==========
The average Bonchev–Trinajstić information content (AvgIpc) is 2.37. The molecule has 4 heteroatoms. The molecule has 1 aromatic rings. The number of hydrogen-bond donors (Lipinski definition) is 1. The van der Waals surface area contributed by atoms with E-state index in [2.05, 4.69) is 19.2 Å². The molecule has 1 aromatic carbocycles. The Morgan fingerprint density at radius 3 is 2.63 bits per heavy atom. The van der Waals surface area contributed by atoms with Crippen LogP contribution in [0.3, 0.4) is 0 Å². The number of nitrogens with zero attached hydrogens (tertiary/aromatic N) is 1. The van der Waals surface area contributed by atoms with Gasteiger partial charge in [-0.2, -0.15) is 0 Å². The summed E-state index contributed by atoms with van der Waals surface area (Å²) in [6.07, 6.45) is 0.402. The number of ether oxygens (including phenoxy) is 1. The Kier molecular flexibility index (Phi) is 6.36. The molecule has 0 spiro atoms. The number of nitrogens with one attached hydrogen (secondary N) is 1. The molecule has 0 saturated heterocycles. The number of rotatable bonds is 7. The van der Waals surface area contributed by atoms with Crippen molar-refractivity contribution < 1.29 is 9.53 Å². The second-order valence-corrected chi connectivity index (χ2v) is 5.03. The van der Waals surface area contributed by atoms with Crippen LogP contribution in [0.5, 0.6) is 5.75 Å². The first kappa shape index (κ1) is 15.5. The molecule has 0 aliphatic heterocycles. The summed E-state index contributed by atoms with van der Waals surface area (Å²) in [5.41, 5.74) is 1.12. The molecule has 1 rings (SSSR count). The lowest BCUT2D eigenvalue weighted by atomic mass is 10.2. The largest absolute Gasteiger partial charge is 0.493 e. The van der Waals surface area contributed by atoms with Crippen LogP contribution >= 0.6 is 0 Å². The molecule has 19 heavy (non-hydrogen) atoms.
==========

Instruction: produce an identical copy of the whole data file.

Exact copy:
The average Bonchev–Trinajstić information content (AvgIpc) is 2.37. The molecule has 4 heteroatoms. The molecule has 1 aromatic rings. The number of hydrogen-bond donors (Lipinski definition) is 1. The van der Waals surface area contributed by atoms with E-state index in [2.05, 4.69) is 19.2 Å². The molecule has 1 aromatic carbocycles. The Morgan fingerprint density at radius 3 is 2.63 bits per heavy atom. The van der Waals surface area contributed by atoms with Crippen LogP contribution in [0.3, 0.4) is 0 Å². The number of nitrogens with zero attached hydrogens (tertiary/aromatic N) is 1. The van der Waals surface area contributed by atoms with Gasteiger partial charge in [-0.2, -0.15) is 0 Å². The summed E-state index contributed by atoms with van der Waals surface area (Å²) in [6.07, 6.45) is 0.402. The number of ether oxygens (including phenoxy) is 1. The Kier molecular flexibility index (Phi) is 6.36. The molecule has 0 spiro atoms. The number of nitrogens with one attached hydrogen (secondary N) is 1. The molecule has 0 saturated heterocycles. The number of rotatable bonds is 7. The van der Waals surface area contributed by atoms with Crippen molar-refractivity contribution < 1.29 is 9.53 Å². The second-order valence-corrected chi connectivity index (χ2v) is 5.03. The van der Waals surface area contributed by atoms with Crippen LogP contribution in [0.5, 0.6) is 5.75 Å². The first kappa shape index (κ1) is 15.5. The molecule has 0 aliphatic heterocycles. The summed E-state index contributed by atoms with van der Waals surface area (Å²) in [5.41, 5.74) is 1.12. The molecule has 1 rings (SSSR count). The lowest BCUT2D eigenvalue weighted by atomic mass is 10.2. The largest absolute Gasteiger partial charge is 0.493 e. The van der Waals surface area contributed by atoms with Crippen LogP contribution >= 0.6 is 0 Å². The molecule has 19 heavy (non-hydrogen) atoms.